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The Different Types Of Wax Melts And How To Choose

For the art or hobby of wax melting, there are many different types of wax and melting temperatures. There are also other types of wax, like beeswax and paraffin, that have different melting points. Nevertheless, choosing the different types of waxes to melt can be a daunting task for those starting. This post will cover the basics of wax melting and the most common types of wax used to make an informed decision.

What Are Wax Melts?

Wax melting has become a popular way to enjoy scents in the home. The melting method is similar to making candles, such as the beautiful options from Gold Coast Candle Company. However, instead of pouring liquid wax into a mold, it is heated in a container to become liquid. Once the container is heated, you pour in your chosen fragrance and then turn it upside down onto a dish or saucer that has been warmed (to prevent it from cooling too quickly). The aroma is not overpowering, and it is usually mixed with essential oils for extra scent.

A melting pot full of these little cubes can last for months, making them much more cost-effective than regularly buying candles or air fresheners. They can be found in almost any type of fragrance, shape, or color. They also come in many different styles, including ones that look like animals, plants, or cupcakes, and you can click here to see some more examples and how to use them. Some people also use them to do DIY projects like candles or potpourri dishes for their homes. When shopping for wax melts, you have to understand the different types of wax melts.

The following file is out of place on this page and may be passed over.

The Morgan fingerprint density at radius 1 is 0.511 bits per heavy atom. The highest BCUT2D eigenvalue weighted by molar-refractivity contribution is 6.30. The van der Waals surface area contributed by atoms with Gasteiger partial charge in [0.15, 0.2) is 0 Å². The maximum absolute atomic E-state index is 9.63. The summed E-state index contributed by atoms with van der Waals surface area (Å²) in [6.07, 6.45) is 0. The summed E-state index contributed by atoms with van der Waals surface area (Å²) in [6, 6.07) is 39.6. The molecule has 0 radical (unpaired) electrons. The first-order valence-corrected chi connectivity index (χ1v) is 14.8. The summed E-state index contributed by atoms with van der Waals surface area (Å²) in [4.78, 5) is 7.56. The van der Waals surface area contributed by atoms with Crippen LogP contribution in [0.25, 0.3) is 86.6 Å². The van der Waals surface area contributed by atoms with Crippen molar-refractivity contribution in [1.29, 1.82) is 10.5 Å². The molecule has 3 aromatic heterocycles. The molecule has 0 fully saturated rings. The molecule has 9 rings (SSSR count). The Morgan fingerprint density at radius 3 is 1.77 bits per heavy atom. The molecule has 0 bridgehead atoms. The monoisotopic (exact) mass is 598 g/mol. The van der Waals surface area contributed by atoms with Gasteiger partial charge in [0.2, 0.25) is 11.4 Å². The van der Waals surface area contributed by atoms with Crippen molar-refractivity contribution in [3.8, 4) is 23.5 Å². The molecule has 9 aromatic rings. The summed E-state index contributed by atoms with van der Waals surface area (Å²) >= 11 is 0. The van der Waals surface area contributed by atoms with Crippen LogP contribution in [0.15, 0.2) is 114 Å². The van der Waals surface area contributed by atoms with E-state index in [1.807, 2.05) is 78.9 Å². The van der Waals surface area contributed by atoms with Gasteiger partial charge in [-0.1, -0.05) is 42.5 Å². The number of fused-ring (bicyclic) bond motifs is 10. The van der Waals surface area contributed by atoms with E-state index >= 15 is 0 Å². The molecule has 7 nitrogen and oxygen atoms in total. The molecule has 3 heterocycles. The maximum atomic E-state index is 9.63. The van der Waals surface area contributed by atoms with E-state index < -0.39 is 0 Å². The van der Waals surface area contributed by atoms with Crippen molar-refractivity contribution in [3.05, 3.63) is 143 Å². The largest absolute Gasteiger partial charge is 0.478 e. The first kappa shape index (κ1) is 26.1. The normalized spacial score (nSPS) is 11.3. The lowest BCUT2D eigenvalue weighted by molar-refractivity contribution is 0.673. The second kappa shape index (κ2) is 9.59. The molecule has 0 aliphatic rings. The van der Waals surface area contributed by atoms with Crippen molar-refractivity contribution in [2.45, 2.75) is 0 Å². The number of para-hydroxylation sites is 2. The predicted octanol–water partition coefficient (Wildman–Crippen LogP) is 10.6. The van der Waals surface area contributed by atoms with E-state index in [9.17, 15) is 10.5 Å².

Different waxes are available in various sizes and are classified according to their melting points. For example, soft wax melts have low melting points, which means they can be used on candles, ornaments, or even tarts. The main drawback of soft wax melts is their melting point and that they are not great for practical use. Nonetheless, there are many options to choose from, making it challenging to know where to begin.

What Types Of Wax Melts Are There?

These waxes are made to melt in wax warmers and are a safer alternative to scented candles (in the sense that you can leave them overnight). However, with so many options available, making a decision can be difficult. Here are some suggestions for choosing the best wax melts for indoor use.


Although paraffin wax has a powerful aroma dispersion, some people avoid it because it results from the crude oil refining process. The controversy over paraffin candles' hazards continues, although the current agreement is that well-made paraffin wax melts are safe and non-toxic. Furthermore, paraffin is less costly than other waxes.


Beeswax is an all-natural product that gives off lovely aromas. It can be used for more than just candles; use it for crafting, lip balms, and even furniture polish! It's also straightforward to find at most grocery stores or specialty shops. 

The benefits of using beeswax include: